Drowning is a silent killer. Victims may not be able to call for help because they are expending all
of their energy trying to breathe or keep their head above water. When water is inhaled, the upper airway or larynx (voice box) may go into a spasm, making it difficult to cry for help.
Victims of drowning usually do not thrash in the water as often depicted on
television or in the movies. Most victims are found floating or submerged in the
The drowning sequence
- The victim struggles to keep his or her head above the water
- After the head submerges or drops below the water surface, breath holding occurs
- When water enters the upper airways, it causes the larynx to go into spasm
- Most often the spasm relaxes, allowing water through the larynx into the bronchial tree and the lungs. Approximately 10%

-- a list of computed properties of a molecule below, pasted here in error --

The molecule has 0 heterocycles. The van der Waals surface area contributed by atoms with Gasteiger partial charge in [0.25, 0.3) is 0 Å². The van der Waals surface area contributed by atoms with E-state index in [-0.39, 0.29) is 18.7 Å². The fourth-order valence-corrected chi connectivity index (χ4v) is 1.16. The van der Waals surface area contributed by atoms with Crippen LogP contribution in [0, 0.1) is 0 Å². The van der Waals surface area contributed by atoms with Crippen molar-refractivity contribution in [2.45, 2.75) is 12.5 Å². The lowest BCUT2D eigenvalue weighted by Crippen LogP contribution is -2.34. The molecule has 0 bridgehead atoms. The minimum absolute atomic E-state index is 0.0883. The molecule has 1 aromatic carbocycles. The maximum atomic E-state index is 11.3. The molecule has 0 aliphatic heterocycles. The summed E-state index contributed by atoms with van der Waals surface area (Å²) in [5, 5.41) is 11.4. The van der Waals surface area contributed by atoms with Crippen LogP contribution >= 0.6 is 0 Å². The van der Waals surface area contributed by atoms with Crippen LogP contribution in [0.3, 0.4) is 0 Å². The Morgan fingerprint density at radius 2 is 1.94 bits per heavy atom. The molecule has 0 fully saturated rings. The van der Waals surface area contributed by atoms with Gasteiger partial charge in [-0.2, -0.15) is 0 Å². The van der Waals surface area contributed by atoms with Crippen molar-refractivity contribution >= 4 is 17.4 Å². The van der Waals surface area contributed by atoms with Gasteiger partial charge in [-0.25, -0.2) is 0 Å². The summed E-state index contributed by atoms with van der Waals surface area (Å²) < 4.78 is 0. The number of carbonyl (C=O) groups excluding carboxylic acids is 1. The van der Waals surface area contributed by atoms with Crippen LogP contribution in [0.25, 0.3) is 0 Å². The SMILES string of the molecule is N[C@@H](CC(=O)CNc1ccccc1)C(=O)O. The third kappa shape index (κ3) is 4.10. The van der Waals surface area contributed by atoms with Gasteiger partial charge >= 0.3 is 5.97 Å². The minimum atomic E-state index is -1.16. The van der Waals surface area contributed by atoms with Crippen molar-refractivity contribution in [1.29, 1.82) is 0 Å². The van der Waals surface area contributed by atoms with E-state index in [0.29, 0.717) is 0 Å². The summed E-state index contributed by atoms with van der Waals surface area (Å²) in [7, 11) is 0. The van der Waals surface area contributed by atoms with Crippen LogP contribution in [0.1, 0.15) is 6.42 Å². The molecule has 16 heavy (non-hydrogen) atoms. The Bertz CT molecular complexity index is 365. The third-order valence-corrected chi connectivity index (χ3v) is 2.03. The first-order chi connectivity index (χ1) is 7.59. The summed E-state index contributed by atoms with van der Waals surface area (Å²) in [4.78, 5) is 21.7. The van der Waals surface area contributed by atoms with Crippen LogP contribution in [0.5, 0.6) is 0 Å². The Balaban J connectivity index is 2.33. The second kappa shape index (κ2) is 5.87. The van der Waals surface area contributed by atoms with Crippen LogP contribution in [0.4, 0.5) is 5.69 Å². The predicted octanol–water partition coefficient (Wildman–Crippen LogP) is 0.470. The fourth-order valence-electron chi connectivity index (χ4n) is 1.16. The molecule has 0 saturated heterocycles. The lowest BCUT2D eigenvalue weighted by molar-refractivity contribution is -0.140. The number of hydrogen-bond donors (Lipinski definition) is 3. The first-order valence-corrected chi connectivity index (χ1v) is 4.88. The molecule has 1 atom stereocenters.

to 20% of drowning victims have persistent laryngeal spasm and no fluid is found in their lungs on autopsy.
- The brain stops functioning within just a few minutes without oxygen, and permanent damage occurs if there is no oxygen for more than six minutes.
- The heart muscle needs oxygen to function and deadly, irregular heart rhythms may occur with oxygen deprivation.
- Young victims in cold water drowning may be spared this sequence because
of the mammalian diving reflex.
Signs of drowning
In real life, drowning doesn't look at all like it is depicted on television or in the movies.
The victim does not flail and thrash in the water.
Instead, drowning tends to be a deceptive quieter act, and victims tend to appear lethargic
or are found unresponsive floating on the water, or submerged beneath it.
The drowning victim often is bobbing with their head tilted back just at the waterline and the mouth wide open. There are attempts to keep rolling on to the back. The respiratory effort may be rapid but is often shallow. The eyes tend to be wide open and may hold a sense of panic. If there is a swimming effort, it is weak and uncoordinated.
Medically Reviewed by a Doctor on 7/7/2014
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